In each one-hour performance of Contract and Release, three dancers will perform various tasks using sculptures as training devices: wooden assembly models of Noguchi’s interlocking sculptures, the artist’s large red Play Sculpture, and six rocking chairs designed by Fernandes and fabricated by furniture maker Jason Lewis. Inspired by the blade-like (non-rocking) rocking chair that Noguchi made for Graham’s iconic Appalachian Spring (1944), Fernandes’s training devices will actually rock, creating an endurance test for dancers as they try to remain balanced while they contract and release their core muscles.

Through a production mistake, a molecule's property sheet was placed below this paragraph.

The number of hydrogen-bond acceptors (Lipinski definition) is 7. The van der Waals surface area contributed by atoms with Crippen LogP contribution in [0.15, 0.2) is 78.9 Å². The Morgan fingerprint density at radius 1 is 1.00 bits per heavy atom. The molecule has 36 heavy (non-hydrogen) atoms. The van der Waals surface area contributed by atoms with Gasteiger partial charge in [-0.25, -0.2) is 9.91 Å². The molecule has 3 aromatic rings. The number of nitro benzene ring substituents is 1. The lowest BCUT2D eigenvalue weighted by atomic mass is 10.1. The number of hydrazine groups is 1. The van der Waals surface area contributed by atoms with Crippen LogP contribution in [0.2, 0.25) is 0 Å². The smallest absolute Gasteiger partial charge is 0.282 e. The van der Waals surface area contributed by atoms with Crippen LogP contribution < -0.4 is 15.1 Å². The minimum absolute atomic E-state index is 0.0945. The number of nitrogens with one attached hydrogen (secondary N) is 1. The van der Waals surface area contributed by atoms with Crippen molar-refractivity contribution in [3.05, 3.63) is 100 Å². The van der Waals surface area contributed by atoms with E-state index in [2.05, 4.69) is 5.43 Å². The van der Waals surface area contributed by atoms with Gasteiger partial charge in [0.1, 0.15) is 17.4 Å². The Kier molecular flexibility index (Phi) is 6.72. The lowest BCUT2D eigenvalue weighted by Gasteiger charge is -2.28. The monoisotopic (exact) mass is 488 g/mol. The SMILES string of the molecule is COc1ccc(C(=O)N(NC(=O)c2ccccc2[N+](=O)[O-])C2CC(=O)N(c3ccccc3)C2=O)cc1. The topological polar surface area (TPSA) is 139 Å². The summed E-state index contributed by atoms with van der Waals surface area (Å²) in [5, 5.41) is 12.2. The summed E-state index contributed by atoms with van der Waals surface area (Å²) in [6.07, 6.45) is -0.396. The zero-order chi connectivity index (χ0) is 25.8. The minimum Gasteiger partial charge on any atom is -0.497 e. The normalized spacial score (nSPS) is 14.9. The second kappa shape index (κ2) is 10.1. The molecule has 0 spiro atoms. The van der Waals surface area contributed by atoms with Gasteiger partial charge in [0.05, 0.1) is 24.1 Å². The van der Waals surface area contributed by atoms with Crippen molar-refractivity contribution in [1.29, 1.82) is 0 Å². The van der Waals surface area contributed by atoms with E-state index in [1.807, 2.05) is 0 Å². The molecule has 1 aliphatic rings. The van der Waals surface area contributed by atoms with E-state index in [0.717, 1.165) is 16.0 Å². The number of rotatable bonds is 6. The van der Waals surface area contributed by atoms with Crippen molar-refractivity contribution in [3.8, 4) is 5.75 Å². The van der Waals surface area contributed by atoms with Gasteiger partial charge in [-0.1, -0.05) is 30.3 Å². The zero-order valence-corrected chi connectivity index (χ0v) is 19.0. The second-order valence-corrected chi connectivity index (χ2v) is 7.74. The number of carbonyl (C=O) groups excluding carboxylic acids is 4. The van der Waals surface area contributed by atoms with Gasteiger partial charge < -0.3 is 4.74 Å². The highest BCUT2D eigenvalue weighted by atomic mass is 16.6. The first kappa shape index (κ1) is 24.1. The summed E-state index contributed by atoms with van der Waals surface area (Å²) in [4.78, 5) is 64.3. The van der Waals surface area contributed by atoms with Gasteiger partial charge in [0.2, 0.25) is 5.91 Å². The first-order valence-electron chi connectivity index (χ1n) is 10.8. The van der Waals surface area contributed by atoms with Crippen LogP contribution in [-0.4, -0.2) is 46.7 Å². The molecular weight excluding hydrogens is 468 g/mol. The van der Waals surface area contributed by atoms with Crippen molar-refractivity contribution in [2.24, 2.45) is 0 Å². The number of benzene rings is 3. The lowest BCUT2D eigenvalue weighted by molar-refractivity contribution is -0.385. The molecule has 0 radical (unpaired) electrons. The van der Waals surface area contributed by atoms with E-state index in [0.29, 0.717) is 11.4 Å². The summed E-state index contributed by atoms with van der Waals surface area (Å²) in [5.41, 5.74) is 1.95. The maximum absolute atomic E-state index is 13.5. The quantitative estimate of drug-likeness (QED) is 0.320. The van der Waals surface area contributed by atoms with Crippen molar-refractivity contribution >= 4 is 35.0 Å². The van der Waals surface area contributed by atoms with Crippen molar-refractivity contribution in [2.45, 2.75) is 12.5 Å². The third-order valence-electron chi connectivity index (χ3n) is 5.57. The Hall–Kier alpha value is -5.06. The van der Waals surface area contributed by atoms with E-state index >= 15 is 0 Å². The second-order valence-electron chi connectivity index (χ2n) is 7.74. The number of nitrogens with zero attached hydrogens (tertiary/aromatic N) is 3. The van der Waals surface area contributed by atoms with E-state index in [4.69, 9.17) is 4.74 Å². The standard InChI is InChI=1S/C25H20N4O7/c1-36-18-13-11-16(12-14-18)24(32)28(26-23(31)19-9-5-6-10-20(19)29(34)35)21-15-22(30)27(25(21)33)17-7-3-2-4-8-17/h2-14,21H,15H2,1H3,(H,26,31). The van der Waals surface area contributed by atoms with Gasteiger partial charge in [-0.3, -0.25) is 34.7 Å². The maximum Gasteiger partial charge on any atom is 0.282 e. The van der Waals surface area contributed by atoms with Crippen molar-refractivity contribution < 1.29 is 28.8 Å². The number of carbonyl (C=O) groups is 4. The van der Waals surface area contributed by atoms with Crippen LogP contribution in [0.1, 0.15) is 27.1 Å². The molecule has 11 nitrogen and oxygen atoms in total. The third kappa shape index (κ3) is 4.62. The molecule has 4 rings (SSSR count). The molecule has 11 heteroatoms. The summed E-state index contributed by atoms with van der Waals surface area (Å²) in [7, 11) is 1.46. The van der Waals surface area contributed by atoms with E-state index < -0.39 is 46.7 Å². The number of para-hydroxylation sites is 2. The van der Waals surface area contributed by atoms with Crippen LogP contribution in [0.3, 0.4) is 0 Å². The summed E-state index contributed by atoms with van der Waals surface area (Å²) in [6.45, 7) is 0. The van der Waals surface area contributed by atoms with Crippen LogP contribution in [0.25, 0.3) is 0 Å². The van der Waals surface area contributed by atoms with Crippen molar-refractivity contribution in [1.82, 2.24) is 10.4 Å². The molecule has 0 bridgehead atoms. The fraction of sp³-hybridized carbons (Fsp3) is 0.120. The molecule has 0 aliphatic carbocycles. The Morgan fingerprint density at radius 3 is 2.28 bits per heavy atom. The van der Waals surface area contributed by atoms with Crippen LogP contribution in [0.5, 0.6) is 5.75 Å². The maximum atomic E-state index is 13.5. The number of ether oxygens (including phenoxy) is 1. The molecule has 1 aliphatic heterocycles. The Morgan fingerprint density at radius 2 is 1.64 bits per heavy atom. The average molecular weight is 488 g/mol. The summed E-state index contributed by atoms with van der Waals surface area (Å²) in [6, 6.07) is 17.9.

Wearing non-gendered costumes created by innovative designer Rad Hourani and combining patterns of phrasing established by Fernandes, but without a fixed score, the dancers will bring Noguchi and Graham’s joint multidisciplinary legacy into the present, transforming The Noguchi Museum’s galleries into what Noguchi, referring to his sets for Graham, called a space of the mind.

Brendan Fernandes (b. 1979, Nairobi, Kenya) is an internationally recognized Canadian artist working at the intersection of dance and the visual arts. Currently based in Chicago, Fernandes creates projects that address issues of race, queer culture, migration, protest, and other forms of collective movement, while developing new spaces and new forms of agency. His work takes hybrid forms: part ballet, part queer dance hall, part political protest, and is always rooted in collaboration and fostering solidarity.